Film review: Turning Red
Charming Pixar animation about female puberty
“It’s hard to know what’s more impressive about the latest Pixar film,” said Robbie Collin in The Daily Telegraph, “its boundless artistry, ingenuity and loopy comic verve, or the mere fact that the studio got away with making it.” Directed by Domee Shi, this Disney+ animation looks squarely at female puberty, “with all the distinct bodily changes” it entails. Its heroine is Mei, a 13-year-old from Toronto (“winningly voiced” by Rosalie Chiang), who wakes up one day to find she’s turned into a giant red panda. Hearing her cry out in the bathroom, Mei’s mother (Sandra Oh) assumes she’s got her period and asks enigmatically outside the door, “Did the red peony bloom?” In fact, Mei has developed a “secret family trait”: at moments of “heightened emotion”, she becomes a bear. From there, the film explores the onset of Mei’s puberty sensitively and playfully, as she strives to bring her “furry alter ego” under control in time for her to attend a concert by her favourite boy band.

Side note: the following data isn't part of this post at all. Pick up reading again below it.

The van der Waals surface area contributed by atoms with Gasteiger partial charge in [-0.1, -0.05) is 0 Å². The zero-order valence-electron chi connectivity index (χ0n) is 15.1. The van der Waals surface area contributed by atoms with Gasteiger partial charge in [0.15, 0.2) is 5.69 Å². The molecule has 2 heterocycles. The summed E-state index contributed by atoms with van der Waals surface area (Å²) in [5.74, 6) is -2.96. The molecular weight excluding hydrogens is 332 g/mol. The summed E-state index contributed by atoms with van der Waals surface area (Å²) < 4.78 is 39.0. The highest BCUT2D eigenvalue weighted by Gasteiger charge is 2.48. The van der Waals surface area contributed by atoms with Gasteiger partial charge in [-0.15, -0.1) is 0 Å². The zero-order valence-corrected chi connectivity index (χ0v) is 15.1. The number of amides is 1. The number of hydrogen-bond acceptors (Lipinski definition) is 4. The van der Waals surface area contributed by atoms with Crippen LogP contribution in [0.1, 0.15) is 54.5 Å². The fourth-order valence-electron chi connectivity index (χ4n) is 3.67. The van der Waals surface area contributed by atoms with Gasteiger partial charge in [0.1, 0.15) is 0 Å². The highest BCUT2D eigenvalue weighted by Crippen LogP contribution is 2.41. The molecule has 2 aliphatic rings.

Turning Red deserves credit “for finding comically direct ways to address the biological and emotional awkwardness of female adolescence in a family film”, said Alistair Harkness in The Scotsman. Usually, it’s a topic relegated to horror. But once Mei has learnt to control her panda self, the film doesn’t seem to know where to go, and it ends up feeling lazy and familiar.
“Yes, there’s a formula at work here” and the dialogue can be a bit trite, said Kevin Maher in The Times. “But who doesn’t enjoy an exquisitely manipulated cry?” With a premise like this, the film could have been “awful and preachy, like a woke revamp of Disney’s actual 1946 public information cartoon, The Story of Menstruation”. In fact, it is “ingenious and light, and deeply lovely”.